She’s aware of the significance: “‘Good night, good-bye,’ she cried from the top step, feeling that this self of hers was taking leave of them for ever.”
That could easily have been the end of the story. But no: here’s the sting, the soft and startling sting. Accidentally, Bertha sees Harry and Pearl standing together in the hall, as he helps her with her coat. She sees that, unmistakably, they are already in the throes of an affair. The story begins to open, and then just as it begins to open, it closes. A last look at the pear tree reveals only that it’s as stoically lovely as ever, even though bliss has come crashing down. There is no link between feelings and the facts. In the end, ignorance was bliss, and bliss was ignorance.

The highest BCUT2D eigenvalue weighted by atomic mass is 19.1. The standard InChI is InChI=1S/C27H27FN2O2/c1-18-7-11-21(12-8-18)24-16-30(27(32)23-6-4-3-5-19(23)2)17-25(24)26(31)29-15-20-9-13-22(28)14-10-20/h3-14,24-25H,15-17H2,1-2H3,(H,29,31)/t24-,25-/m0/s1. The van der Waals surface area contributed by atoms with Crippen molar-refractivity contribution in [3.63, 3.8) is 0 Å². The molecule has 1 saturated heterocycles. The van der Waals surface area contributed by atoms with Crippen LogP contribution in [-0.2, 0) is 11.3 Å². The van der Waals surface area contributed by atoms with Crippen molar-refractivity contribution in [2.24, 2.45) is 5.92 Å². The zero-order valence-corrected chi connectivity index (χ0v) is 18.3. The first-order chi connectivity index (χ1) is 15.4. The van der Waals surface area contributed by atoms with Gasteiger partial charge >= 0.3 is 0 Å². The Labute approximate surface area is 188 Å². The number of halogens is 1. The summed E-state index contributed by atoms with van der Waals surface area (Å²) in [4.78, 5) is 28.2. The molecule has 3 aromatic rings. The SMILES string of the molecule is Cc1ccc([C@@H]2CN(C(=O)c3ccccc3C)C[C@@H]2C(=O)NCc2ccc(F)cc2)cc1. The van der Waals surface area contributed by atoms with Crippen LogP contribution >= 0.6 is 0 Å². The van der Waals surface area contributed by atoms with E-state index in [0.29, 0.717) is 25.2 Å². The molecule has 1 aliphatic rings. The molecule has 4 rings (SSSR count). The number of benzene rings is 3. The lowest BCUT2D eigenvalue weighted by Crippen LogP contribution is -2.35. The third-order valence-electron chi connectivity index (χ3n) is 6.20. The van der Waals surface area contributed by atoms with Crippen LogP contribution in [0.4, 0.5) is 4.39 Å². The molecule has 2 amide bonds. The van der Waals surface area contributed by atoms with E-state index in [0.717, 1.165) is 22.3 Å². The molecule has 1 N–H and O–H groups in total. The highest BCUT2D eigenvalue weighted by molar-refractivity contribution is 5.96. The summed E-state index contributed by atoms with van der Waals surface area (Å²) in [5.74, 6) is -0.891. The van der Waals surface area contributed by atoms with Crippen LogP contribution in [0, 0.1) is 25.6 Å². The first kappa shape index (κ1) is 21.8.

Andrea Gillies is the author of Keeper: A Book about Memory, Identity, Isolation, Wordsworth and Cake, winner of the Orwell Prize 2010 and the inaugural Wellcome Trust Book Prize 2009, and the novels The White Lie (2012) and The Enlightenment of Nina Findlay (forthcoming in March 2014), all published by Short Books.
Read ‘Bliss’ at the Katherine Mansfield Society archive. The story is included in Wordsworth Classics’ and Penguin Classics’ The Collected Stories of Katherine Mansfield, Oxford World’s Classics’ Selected Stories and other collections.